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Fringe benefits (BNW12)

What makes a good conference? Inspiring keynotes, useful breakouts, enjoyable social events? If you are lucky enough to go to more than just one conference, it’s clear that as well as the above points they are also crucial for developing, maintaining and renewing relationships.

Blog 17
It is especially important for consultants, freelancers, funders, agencies, suppliers etc that rely on meeting a number of people for their work. It is partly for this reason that the AMA has made its breaks longer than at many comparable events (which, like intervals in theatres and concert halls, are usually far too short).

This year, a number of people were encouraged to come together in the Island Bar around certain networking themes. I was only able to make the Tweet Up so can’t vouch for their success personally, but it seems like a great idea and the feedback on these has been good.

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New week, new world (BNW11)

Judging by the activity on Twitter and the number of views of AMA COMMONS, plenty of people were 'at work' on Friday. Even if you were, today probably seems like the beginning of a new week. For the AMA staff, the conference is such a key point in the year that it seems like the end of one year and the beginning of the next. Work has already started on next year's conference - which, as you probably know will be in Brighton (10-12 July 2012, Brighton Dome). Book your deckchair now.
Blog 18But this is the week when we can put into practice all those things we picked up at the conference (not just the free pens, bags and usb sticks). Will we be ROARing, telling stories or trying out our own lipsync community singing projects?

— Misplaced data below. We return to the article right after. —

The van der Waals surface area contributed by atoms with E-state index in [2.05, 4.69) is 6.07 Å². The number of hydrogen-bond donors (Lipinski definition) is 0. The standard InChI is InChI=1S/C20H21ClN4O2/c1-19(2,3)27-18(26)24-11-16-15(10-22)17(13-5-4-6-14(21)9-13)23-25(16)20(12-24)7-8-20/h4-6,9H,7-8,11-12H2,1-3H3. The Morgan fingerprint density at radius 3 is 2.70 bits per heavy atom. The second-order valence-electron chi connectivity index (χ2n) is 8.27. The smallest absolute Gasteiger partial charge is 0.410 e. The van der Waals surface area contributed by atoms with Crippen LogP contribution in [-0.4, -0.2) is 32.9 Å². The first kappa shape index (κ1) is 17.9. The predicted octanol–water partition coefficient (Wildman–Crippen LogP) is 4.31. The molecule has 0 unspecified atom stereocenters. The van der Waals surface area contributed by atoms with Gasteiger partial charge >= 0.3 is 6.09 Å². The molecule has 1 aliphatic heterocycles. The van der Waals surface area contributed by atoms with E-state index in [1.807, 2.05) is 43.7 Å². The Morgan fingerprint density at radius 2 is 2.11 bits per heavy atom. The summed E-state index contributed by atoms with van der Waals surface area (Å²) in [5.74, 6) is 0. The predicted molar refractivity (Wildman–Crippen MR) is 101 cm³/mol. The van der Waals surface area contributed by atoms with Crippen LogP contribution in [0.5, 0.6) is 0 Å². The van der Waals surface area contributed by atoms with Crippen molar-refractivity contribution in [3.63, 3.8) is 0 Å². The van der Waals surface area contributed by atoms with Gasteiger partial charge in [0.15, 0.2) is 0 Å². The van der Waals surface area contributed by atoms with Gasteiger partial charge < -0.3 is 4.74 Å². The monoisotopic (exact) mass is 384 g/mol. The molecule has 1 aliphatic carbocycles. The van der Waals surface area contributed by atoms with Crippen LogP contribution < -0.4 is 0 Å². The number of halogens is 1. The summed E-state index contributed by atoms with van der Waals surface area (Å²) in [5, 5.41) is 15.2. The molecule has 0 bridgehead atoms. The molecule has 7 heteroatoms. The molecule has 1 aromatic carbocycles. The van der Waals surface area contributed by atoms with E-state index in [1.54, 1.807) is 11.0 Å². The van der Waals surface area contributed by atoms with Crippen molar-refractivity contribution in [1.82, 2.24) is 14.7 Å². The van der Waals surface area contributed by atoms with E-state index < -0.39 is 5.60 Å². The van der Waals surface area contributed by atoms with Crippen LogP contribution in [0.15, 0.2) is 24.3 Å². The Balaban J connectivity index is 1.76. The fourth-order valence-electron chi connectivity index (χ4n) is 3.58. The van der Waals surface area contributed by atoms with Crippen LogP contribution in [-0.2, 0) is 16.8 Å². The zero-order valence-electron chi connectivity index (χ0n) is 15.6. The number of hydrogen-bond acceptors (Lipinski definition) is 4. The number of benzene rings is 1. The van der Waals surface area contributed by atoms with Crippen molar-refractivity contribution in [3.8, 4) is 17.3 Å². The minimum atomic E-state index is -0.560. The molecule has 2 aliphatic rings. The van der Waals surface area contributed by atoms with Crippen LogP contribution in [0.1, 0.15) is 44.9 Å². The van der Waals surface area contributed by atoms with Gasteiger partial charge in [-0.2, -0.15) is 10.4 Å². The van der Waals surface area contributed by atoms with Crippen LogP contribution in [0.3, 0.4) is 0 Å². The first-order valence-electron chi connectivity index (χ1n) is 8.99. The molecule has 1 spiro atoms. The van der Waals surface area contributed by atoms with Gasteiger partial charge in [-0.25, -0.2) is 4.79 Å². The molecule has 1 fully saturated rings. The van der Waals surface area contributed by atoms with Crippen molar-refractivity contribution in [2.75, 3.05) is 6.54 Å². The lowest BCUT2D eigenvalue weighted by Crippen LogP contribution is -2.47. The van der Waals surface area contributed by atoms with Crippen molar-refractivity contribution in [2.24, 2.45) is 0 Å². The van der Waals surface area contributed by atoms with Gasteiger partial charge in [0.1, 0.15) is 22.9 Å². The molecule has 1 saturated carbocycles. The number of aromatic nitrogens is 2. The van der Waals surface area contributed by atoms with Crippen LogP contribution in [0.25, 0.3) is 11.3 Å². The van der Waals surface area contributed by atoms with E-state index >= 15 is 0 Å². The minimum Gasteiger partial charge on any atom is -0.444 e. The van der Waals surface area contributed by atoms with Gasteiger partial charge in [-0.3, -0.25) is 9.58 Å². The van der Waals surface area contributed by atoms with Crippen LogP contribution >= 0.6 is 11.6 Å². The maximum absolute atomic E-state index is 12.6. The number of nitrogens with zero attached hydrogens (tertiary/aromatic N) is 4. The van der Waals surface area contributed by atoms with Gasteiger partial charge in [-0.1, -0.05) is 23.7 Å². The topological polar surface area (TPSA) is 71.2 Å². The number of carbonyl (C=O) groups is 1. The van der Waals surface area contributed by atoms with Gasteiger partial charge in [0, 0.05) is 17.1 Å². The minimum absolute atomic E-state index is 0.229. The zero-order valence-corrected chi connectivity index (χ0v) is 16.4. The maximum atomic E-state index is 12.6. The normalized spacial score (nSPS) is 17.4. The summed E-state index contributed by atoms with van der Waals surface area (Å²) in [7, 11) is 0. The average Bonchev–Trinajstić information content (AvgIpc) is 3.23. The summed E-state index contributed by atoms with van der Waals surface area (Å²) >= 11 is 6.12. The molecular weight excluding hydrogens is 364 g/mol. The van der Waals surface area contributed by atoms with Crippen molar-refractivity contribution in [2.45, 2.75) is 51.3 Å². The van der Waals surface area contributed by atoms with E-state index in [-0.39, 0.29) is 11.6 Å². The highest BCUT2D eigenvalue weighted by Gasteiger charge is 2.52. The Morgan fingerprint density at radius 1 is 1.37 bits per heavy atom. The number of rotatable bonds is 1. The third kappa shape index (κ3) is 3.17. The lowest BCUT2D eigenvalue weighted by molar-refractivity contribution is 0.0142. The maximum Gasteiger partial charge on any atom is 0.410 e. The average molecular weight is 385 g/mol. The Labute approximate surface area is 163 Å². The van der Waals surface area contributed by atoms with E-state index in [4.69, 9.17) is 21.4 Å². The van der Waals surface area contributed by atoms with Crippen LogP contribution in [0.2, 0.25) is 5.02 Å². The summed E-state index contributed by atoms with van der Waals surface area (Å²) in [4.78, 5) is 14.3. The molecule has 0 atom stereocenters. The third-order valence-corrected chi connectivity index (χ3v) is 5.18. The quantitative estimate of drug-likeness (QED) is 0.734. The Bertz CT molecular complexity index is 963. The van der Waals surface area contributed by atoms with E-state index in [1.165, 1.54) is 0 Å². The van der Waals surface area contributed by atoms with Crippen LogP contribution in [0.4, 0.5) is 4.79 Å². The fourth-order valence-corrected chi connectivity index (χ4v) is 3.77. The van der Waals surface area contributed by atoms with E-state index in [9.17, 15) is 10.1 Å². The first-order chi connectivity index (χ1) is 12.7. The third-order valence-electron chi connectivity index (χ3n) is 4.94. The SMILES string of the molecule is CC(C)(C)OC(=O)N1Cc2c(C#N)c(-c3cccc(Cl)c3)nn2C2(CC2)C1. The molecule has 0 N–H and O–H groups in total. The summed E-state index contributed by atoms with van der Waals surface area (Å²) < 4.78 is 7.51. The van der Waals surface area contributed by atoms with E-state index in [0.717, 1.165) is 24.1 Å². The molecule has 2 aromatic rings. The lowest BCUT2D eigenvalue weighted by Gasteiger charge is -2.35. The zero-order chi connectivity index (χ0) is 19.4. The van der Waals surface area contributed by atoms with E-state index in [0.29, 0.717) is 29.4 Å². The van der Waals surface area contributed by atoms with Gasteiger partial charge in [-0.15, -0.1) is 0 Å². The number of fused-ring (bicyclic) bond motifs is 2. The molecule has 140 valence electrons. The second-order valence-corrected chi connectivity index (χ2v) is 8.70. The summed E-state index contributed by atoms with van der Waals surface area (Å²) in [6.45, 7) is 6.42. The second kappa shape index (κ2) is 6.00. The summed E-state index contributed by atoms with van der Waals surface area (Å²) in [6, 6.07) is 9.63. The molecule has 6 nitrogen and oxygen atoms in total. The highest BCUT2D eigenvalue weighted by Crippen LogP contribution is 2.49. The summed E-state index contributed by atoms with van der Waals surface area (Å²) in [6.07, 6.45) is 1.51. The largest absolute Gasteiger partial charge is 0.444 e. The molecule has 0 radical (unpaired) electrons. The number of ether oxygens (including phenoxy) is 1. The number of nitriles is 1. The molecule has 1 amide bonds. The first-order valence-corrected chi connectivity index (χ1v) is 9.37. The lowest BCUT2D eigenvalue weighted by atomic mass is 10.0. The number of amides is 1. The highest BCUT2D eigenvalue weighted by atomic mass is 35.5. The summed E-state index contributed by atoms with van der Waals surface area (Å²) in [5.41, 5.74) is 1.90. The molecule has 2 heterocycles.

Keeping the momentum is a challenge, but there seems to have been plenty of inspired people, judging by Twitter:

AMA conference 2011 images: Leo Cinicolo

@Matt_ntw: '#amaconf Art changes lives and tells us the story of ourselves it has intrinsic value for our soul. Shout this louder in a #Bravenewworld'.

Or, @EmmaMcDoofus: 'Inspiring last keynote at #amaconf a rallying cry to not use recession as an excuse for cultural inertia and irrelevance. Let's crack on!'

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Cult siting (BNW10)

Is arts marketing a cult? Mel Larsen speculates …

Just in: photographic proof that the AMA is in fact a dangerous cult:

Blog 18 This week, over 500 arts marketers gathered at a not so secret location, and in sight of the twin peaks recited a mantra known as 'The Six P's'  until mass hysteria broke out.

Once sucked in, unsuspecting members are encouraged to attain ever increasing levels of excellence.